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CompuLab (Fit-PC) Intense PC
Selecting a Machine

James F. Carter <jimc@math.ucla.edu>, 2012-03-11


Diamond is Alice's desktop machine. It was purchased in 2006, and while it has been reliable, it seems to be running out of resources. In particular, we host a virtual machine Baobei on it, on which we run TurboTax, which has expanded, and it runs at the speed of an arthritic snail. It's time to upgrade the hardware.


We have current requirements for Diamond, but we also want to shift jobs to Diamond from Jacinth.

Are we going to need a USB hub? Expected USB devices are:

Likely we will have enough USB ports on the machine itself and won't need a hub.

Networking is now, and will continue as, 802.3 100baseT Ethernet to a MOCA bridge.

How much disc space do we want? Currently we have a Seagate Barracuda 160Gb 7200RPM (SATA). Jacinth's storage is also 160Gb. It is not exactly maxed out, but we should probably get 250Gb to 500Gb. I want to continue with Seagate products due to their good reputation. Almost certainly the machine will take laptop drives internally, but I would like to get 7200RPM if available. If at all possible I would like to get a discless machine and provide my own drive, rather than taking the vendor's generic one.

Zeroing In on a Machine

There are quite a number of possibilities for the replacement machine.

If we got the Compulabs Intense PC, what else would we need to buy?


These are offered on Amazon:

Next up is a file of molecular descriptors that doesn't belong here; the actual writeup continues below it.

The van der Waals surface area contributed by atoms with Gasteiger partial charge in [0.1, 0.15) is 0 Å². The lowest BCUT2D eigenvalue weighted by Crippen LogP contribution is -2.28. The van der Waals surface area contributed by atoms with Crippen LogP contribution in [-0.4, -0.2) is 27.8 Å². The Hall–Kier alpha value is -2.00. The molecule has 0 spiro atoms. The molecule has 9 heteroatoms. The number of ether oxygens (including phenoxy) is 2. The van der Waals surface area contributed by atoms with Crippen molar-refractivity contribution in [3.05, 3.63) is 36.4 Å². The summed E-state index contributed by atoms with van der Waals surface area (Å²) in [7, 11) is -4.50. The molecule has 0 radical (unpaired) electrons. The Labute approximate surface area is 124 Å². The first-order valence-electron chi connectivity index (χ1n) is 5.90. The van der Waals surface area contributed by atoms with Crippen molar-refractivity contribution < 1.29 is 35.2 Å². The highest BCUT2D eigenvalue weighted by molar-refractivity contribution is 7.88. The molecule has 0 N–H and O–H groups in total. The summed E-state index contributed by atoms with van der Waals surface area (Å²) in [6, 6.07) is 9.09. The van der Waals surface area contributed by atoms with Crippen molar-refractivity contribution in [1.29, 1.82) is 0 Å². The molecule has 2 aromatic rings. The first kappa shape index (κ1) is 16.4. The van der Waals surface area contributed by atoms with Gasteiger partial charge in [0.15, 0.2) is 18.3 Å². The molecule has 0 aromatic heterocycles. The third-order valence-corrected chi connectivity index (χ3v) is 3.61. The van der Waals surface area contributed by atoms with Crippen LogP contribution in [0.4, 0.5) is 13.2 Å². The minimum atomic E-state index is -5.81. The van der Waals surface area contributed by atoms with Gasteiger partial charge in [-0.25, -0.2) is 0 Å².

Seagate Momentus 7200 750 GB 7200RPM SATA 3Gb/s 16 MB Cache 2.5 Inch Internal Notebook Hard Drive -Bare Drive ST9750420AS. Various sizes:

Sustained data rate 76 Mb/sec. A reviewer (2011-12-27) says his 750Gb drive was flaky, developing at least 2 bad sectors within 2 weeks of installation. Also, the 750Gb drive uses 4K sectors, and you need to update your Intel Matrix Storage Manager or it won't work (doesn't say which kind of Windows).

Although Seagate has likely fixed this problem, I think I'm going with the 500Gb drive.


The two major vendors on Amazon are Corsair and Kingston. Which one? I've heard of Kingston, so I think I will do the dumb thing and specify that vendor. They are well regarded in reviews. We need DDR3 1600MHz SODIMM dual channel, 2 slots, up to 8Gb each.

Kingston Technology HyperX 8 GB (2x4 GB Modules) 1600 MHz DDR3 SODIMM Dual Channel Kit (PC3 12800) 204-Pin SDRAM KHX1600C9S3P1K2/8G, $66 for the pair. Non ECC.


I really am not sure about 24 watts in this size of case; Jacinth is hot enough at 10 watts. The ideal would be a an external fan that the machine could signal to turn on, but that's not going to happen. This is the USB powered fan I've picked out:

Thermaltake Mobile Fan II External USB Cooling Fan , $14. It has a speed control knob and is said to be very quiet if you turn it down. Comes with a special cable (USB type A male on one end, Molex thingy on the other) in a wind-up hub. Claimed 30k hours MTBF. Uses 2W. Reviewers like it.

Cost estimate:


I ordered the CompuLab (Fit-PC) Intense PC from CompuLab for USD $799 (2013-04-06).

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